On pokies more generally, I really do not understand why anyone would willingly play a game that is designed to take around 13 percent (depending on what state you are in) of your money every minute.  Because that is how these machines work - you can program them to take differing amounts of money on average, and there are even state laws which determine the highest amount you can program them to take.  Why not just buy Grand Theft Auto IV for around $50, and get tens, if not hundreds of hours playing time from it?

    • Muttley says:

      02:33pm | 30/07/10

      You cant fathom why having children watch their parents feed money into these things for hours is not as problem???? Its not about limiting adults freedoms, its about ensuring children arent indoctrinated in their use from an early age. If you cant see the problem with that then nothing i will say will be able to open your eyes at all.

    • AdamC says:

      04:14pm | 30/07/10

      Muttley, no I don’t think anything you will say will ‘open my eyes’ as you put it. Seriously, do you think these kids will become addicted gamblers by looking through a glass window at adults in the distance sitting in front of machines? I think the whole thing is a nonsense and, indeed, a calculated nonsense.

      James1, I obviously (I mean ... obviously) don’t like the pokies personally. I actually don’t like the GTA games, either, but you would realise that this isn’t about anyone’s personal preference but about the right to choose.

    • Ant Sharwood says:

      10:24am | 30/07/10

      Rach this is a perfectly good and worthy yarn, and I don’t mean worthy in the patronising way.

      Here’s the thing, though. Tell me the difference between people playing pokies next to their kids, and people punting at the races while their kids jump on jumping castles and eat ice creams.

      Gambling as a family outing is so institutionalised in our society that this pub idea - while loathsome - is almost a logical next step.

      Anyway, you inspired me to throw a few words together on this subject. They’re here. http://www.alphamagazine.com.au/sports-bucket/fun-and-gaming-for-all-the-family/

    • Muttley says:

      02:36pm | 30/07/10

      the difference? The difference is that the children are watching their parents staring at a screen and feeding money into it. I’m not a punter myself, but the gambling component of the races is far less obvious than the poker machines. The children are far removed away from the gambling. From their point of view, it is just a day out. But sitting inside a pub? No, thats just not right.

    • Schooner of New says:

      12:01pm | 30/07/10

      Excellent!!! Now all we need is one of these children’s playrooms in the public bar….

    • workingaustralian says:

      07:19pm | 30/07/10

      I agree! Any parent who gambles in front of their children should be hanged!

    • Luke says:

      12:43am | 31/07/10

      Hanged?

    • Sodapoppy says:

      07:27pm | 30/07/10

      Oh, look Betty, Mummy has just lost fifty dollars. Does that mean we don’t go to Maccas tonight?

    • S.L says:

      09:43am | 31/07/10

      A local pub in my area was “cleaned up” by it’s new owner in no time by using the NSW liscencing laws wisely. This pub was the local hangout for deadbeats, druggies and solo mums with their tribes of kids. The local primary school is up the road and the older kids would be dropped off at 9am then mum and the younger siblings would hang at the pub until 3pm when school finished. Changing nappies on the pool table was a common occurance! 3 simple changes changed the publics perception of the place.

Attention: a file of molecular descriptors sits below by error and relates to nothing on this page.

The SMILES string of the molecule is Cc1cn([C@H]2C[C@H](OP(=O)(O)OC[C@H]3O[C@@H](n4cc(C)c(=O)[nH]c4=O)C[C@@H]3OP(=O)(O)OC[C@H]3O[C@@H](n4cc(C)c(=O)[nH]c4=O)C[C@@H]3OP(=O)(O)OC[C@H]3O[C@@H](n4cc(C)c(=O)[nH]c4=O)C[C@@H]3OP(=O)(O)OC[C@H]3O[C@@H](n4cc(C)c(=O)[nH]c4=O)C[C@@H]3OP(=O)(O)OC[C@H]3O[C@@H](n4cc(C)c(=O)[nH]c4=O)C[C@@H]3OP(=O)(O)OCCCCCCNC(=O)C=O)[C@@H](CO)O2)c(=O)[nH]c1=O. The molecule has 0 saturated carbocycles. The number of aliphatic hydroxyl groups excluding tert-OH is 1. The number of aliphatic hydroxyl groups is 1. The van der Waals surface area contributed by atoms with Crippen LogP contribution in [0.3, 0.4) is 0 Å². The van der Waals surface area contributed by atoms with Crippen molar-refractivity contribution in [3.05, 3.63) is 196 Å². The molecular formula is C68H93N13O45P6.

1: A reputable local chef was hired to fix up the bistro.
      2: Some rather large guys of Islander decent were hired to keep out the riff raff.
      Most importantly for this story 3: Poker machines were installed in all bars including the bistro area which effectively killed the patronage of the mums and their families as children aren’t allow in areas where there are pokies. This is one example where the dreaded one armed bandits did a good public service! The joint is now a gold mine….........

    • Rob says:

      02:23pm | 31/07/10

      “How is this in any way a solution to a problem that is destroying people’s lives?”

      Nobody is actually suggesting that this is a solution to gambling addiction, as it obviously is not. It’s a measure to let parents watch over their kids while they have a punt on a machine.

      “Surely we should be focusing our attention on preventing and treating addiction, rather than giving problem gamblers a free babysitter.”

      These two things are not mutually exclusive, and in fact there is a lot of attention focused on preventing and treating gambling addiction. http://www.gamblinghelp.nsw.gov.au/ for example, and the gambler’s hotline.

      “Investing more money in prevention, treatment and doing whatever it takes to stop people ruining their lives and the lives of their families is what is needed, not building a viewing area for children to watch their parents literally throw their lives down the drain.”

      That is literally a gross exaggeration.

    • Ryan says:

      08:37pm | 31/07/10

      Well you can’t take your kid to the local park to fly their kite but you CAN take them down to the local club to throw away their weeks food money on a pokie..
      There are enough laws and bans in Australia that merely making your way to work would find you on the wrong side of the law breaking six or seven laws or bylaws, yet these disgusting machines are still legal. I guess the prospect of free tax money off of starving kids and broken families is just too much for this government. Dispicable and disgusting, this further development of being able to lock your tot up in a soundproof room while you feed the government coffers is the filthiest and lowest development I have ever seen.

    • Harquebus says:

      09:19pm | 31/07/10

      I doubt if the morons who are stupid enough to put money into those bandits would bother reading ThePunch.
      Poker machines should be banned outright. They support very few jobs.
      Years ago, I overheard a hotelier saying, “Little old ladies love these poker machines and we love the little old ladies who love these poker machines.”
      Whose grandmother is a moron then or is it we just don’t visit them often enough?

    • icons downloads says:

      07:57am | 06/11/12

      [url=“http://europe.wp8design.com/r/photographic-images-by-d8”> It is interesting. Prompt, where I can read about it?</a>
      <a ]photographic images by[/url]